Bogus Defamation Lawsuit With Fake Defendant Results In Negative Reviews Of Dentist Being Taken Down
from the yet-another-abuse-of-the-legal-system dept
Earlier this year, complaint site Pissed Consumer noticed a disturbing new trend in the dark art of reputation management: unnamed rep management firms were using a couple of lawyers to run bogus defamation lawsuits through a local court to obtain court orders demanding the removal of “defamatory” reviews.
What was unusual wasn’t the tactic itself. Plenty of bogus defamation lawsuits have been filed over negative reviews. It’s that these lawsuits were resolved so quickly. Within a few weeks of the initial filing, the lawsuit would be over. Each lawsuit improbably skipped the discovery process necessary to uncover anonymous reviewers and proceeded straight to judgment with a (bogus) confessional statement from each “reviewer” handed in by the “defamed” entity’s lawyer for the judge’s approval. Once these were rubber stamped by inattentive judges, the lawyers served Google with court orders to delist the URLs.
To date, no one has uncovered the reputation management firm behind the bogus lawsuits. In each case, the companies purporting to be represented by these lawyers were shells — some registered as businesses on the same day their lawsuits were filed.
It’s one thing to do this sort of thing from behind the veil of quasi-anonymity afforded by the use of shell companies. It’s quite another to file a bogus lawsuit with an apparently forged signature (of the supposed defamer) under your own name. But that’s exactly what appears to have happened, as detailed in this post by Public Citizen’s Paul Alan Levy.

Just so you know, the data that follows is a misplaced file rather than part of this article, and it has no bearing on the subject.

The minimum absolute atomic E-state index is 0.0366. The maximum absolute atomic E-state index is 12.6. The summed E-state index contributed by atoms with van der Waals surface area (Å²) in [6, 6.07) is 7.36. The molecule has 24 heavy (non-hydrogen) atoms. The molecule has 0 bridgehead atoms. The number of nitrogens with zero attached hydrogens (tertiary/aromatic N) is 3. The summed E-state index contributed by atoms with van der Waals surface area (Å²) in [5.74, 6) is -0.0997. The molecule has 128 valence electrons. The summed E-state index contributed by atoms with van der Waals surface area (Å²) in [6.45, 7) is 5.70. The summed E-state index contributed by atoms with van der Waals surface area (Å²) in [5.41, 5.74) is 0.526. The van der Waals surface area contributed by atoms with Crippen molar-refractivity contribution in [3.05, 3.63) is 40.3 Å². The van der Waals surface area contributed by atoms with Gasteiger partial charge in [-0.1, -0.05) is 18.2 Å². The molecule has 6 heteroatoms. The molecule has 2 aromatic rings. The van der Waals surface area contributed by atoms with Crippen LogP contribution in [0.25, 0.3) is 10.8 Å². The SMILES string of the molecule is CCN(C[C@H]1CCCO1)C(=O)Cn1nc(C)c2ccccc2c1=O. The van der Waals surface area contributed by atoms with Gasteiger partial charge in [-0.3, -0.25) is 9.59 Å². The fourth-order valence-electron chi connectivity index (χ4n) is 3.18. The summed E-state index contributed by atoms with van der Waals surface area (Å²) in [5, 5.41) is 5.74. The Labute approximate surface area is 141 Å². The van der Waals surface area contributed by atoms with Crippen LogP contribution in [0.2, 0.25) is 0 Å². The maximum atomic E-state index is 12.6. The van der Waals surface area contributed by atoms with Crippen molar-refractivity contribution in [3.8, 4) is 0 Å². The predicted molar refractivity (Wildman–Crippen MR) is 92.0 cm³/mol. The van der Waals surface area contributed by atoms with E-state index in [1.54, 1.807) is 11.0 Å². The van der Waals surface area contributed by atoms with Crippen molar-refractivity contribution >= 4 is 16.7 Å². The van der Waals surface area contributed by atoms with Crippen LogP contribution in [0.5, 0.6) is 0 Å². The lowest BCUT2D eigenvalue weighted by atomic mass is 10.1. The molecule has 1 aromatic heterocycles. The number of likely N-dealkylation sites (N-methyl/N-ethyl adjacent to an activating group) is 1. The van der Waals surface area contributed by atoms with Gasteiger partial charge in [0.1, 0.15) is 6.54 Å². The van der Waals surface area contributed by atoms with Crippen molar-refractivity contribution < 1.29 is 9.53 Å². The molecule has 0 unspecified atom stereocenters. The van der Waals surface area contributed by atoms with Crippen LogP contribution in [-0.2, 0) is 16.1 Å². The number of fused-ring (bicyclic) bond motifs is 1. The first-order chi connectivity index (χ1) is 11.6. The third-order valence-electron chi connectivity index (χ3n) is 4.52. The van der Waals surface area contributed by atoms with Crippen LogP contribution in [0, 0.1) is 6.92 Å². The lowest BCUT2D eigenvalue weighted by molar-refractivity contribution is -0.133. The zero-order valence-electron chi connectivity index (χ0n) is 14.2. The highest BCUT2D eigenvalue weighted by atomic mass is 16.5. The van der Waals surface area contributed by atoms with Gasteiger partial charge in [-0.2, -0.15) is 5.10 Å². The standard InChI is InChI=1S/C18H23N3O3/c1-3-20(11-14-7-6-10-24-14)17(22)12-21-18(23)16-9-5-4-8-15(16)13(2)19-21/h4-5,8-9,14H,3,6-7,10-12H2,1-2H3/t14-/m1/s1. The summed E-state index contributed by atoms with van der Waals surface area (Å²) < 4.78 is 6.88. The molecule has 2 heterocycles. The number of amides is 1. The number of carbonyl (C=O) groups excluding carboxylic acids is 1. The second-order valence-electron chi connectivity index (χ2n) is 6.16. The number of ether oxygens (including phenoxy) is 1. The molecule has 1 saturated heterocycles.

In addition to posting his reviews of Mitul Patel on Yelp, [Matthew] Chan posted on RateMDs, kudzu.com and Healthgrades.com about his unsatisfactory experiences with Dr. Patel. Chan’s is but one of a number of negative reviews directed at Patel on these various sites, but Patel apparently took particular umbrage at this one: he filed a pro se libel action claiming, in highly conclusory terms, that the reviews were false and defamatory.
It doesn’t get much more conclusory than this filing [PDF], which runs only three pages — with one page containing nothing more than a date and a signature. The complaint lists the URLs of Chan’s reviews, says they’re defamatory… and that’s basically it. No part of the reviews are quoted as evidence of defamation. The filing simply declares every review defamatory and demands an injunction. But that’s the kind of detail you can omit when you know you’re never going to have to confront the accused in court.
[I]nstead of suing Chan in Georgia, Patel filed in the circuit court for the city of Baltimore, Maryland, a court that would ordinarily have no personal jurisdiction over a Georgia consumer sued for criticizing a Georgia dentist. Patel justified suing there by identifying “Mathew Chan” as the defendant – note that the spelling of the given name is slightly different – and alleging that this Mathew Chan “maintains a primary residence located in Baltimore, Maryland.”